Google has closed off its online affiliate program for digital books to the public, saying it just didn't pan out the way the company expected. The program attracted a lot of users but very few who actually sent through worthwhile sales. The initiative was only launched about eight months ago, in June, and now Google says it will work better if it operates as a private program with select partners.
In an official forum post, Google wrote, "Google eBooks is narrowing the scope of the program to a smaller number of partners. While the program will continue privately, Google eBooks will no longer appear in Google Affiliate Network as an available advertiser." Under the program, anyone who signed up - bloggers, site owners, etc - and led customers to buy a book from Google's platform would receive a 6% to 10% commission.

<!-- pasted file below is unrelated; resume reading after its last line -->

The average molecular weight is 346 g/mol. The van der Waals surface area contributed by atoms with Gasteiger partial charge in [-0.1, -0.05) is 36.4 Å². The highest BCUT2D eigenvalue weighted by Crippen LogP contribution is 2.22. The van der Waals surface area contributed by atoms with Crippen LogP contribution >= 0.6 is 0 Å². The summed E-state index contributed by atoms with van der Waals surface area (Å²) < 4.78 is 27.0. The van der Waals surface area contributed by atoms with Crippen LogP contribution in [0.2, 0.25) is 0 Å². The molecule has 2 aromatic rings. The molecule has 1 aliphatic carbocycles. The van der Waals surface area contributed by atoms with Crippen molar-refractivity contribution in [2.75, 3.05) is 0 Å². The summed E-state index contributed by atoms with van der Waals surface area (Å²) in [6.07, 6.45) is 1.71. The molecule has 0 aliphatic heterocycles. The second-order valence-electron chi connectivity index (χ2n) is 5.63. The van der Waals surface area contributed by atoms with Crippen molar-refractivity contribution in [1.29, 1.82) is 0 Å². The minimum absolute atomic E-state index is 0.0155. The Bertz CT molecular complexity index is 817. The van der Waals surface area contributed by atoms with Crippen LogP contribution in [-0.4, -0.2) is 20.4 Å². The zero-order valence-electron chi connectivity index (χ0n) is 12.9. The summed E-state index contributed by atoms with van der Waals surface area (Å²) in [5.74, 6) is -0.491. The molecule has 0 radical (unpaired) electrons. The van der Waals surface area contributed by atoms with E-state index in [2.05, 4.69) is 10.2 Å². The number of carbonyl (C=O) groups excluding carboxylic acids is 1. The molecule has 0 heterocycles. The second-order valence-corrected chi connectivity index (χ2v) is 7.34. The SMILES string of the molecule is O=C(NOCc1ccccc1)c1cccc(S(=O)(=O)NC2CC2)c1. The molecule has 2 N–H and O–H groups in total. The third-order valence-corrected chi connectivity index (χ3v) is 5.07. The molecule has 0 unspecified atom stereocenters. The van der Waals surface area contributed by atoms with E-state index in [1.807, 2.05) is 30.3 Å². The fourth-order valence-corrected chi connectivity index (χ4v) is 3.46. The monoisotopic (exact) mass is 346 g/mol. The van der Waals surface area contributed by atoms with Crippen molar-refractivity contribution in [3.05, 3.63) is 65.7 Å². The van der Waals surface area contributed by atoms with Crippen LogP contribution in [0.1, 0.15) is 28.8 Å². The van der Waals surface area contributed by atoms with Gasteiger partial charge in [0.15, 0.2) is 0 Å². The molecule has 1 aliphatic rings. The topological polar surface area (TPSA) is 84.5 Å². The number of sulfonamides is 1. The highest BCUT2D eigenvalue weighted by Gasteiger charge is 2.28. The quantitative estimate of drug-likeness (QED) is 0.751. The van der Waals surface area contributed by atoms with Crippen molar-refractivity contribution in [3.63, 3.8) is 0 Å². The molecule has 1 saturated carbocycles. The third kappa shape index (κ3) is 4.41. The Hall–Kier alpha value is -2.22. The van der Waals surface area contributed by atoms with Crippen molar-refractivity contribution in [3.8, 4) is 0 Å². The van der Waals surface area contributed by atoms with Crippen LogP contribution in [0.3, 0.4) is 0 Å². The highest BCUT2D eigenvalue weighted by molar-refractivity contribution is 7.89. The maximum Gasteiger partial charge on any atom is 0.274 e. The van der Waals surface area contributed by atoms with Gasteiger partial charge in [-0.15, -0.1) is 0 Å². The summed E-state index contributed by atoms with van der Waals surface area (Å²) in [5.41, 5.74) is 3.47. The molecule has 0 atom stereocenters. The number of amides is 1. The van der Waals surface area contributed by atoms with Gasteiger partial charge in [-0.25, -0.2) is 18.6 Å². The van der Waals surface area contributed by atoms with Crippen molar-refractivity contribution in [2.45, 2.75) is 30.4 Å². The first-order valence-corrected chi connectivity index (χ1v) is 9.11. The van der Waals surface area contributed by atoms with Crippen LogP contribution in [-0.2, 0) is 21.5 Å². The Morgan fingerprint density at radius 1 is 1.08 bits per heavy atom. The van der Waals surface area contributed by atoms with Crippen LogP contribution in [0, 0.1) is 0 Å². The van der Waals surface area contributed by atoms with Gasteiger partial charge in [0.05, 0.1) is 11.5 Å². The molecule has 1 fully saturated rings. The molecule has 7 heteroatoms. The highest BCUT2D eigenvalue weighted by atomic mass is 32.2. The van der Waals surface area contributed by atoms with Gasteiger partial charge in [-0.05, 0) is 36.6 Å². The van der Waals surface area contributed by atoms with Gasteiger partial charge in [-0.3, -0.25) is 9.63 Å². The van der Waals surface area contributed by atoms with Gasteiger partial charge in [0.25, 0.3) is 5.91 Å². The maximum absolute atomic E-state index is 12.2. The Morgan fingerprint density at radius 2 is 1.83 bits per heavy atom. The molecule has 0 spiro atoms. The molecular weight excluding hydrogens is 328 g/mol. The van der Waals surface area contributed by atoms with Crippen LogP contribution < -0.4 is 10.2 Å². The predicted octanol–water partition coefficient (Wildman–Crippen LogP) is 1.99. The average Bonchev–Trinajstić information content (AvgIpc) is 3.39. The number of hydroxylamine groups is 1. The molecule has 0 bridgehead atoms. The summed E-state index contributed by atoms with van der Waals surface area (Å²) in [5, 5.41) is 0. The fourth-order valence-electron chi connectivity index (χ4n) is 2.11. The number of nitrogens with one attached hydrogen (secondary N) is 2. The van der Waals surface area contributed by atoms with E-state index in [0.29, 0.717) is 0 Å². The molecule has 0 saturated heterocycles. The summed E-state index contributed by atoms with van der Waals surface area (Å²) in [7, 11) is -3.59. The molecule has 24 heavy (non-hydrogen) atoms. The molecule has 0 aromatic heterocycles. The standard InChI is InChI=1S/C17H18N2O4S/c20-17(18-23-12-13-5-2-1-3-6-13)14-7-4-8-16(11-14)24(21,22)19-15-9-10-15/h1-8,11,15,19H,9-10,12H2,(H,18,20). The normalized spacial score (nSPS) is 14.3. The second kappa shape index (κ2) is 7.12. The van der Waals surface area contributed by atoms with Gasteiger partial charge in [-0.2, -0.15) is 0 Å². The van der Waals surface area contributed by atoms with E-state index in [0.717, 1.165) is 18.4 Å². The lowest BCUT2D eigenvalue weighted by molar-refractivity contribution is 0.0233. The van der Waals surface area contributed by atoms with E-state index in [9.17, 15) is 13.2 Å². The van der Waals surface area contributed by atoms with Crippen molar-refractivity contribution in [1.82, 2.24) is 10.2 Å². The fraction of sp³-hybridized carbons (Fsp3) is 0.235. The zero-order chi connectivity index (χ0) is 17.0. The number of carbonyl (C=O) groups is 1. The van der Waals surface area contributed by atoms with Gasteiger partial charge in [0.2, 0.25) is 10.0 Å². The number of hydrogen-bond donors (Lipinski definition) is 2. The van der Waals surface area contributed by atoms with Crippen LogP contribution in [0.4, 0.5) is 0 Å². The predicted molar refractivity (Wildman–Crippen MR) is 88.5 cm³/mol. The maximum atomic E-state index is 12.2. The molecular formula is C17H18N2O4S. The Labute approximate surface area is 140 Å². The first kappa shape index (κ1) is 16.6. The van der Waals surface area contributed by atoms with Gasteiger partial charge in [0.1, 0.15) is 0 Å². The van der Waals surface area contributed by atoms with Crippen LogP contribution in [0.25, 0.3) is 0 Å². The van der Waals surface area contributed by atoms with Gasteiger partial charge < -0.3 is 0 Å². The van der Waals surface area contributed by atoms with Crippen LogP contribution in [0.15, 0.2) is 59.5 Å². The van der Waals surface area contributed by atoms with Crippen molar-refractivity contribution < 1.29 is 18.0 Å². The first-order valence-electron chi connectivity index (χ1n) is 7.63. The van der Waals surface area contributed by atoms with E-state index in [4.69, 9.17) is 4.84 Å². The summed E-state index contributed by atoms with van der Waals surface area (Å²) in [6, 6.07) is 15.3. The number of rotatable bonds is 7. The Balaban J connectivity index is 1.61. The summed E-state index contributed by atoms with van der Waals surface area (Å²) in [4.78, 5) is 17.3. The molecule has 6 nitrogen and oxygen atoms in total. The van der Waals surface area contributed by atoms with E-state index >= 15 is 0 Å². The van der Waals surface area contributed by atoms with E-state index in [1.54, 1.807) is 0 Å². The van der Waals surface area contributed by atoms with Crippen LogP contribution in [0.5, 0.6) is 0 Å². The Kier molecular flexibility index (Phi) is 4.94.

The search giant has axed the majority of users who signed up for the program. Affiliate marketing has become increasingly difficult to manage due to the way online commerce is regulated state-by-state, and laws have created a confusing process that has caused some affiliates to move to another state, while some merchants have decided to cancel their affiliate programs altogether. That wasn't necessarily a major factor in Google's decision, but it certainly didn't help.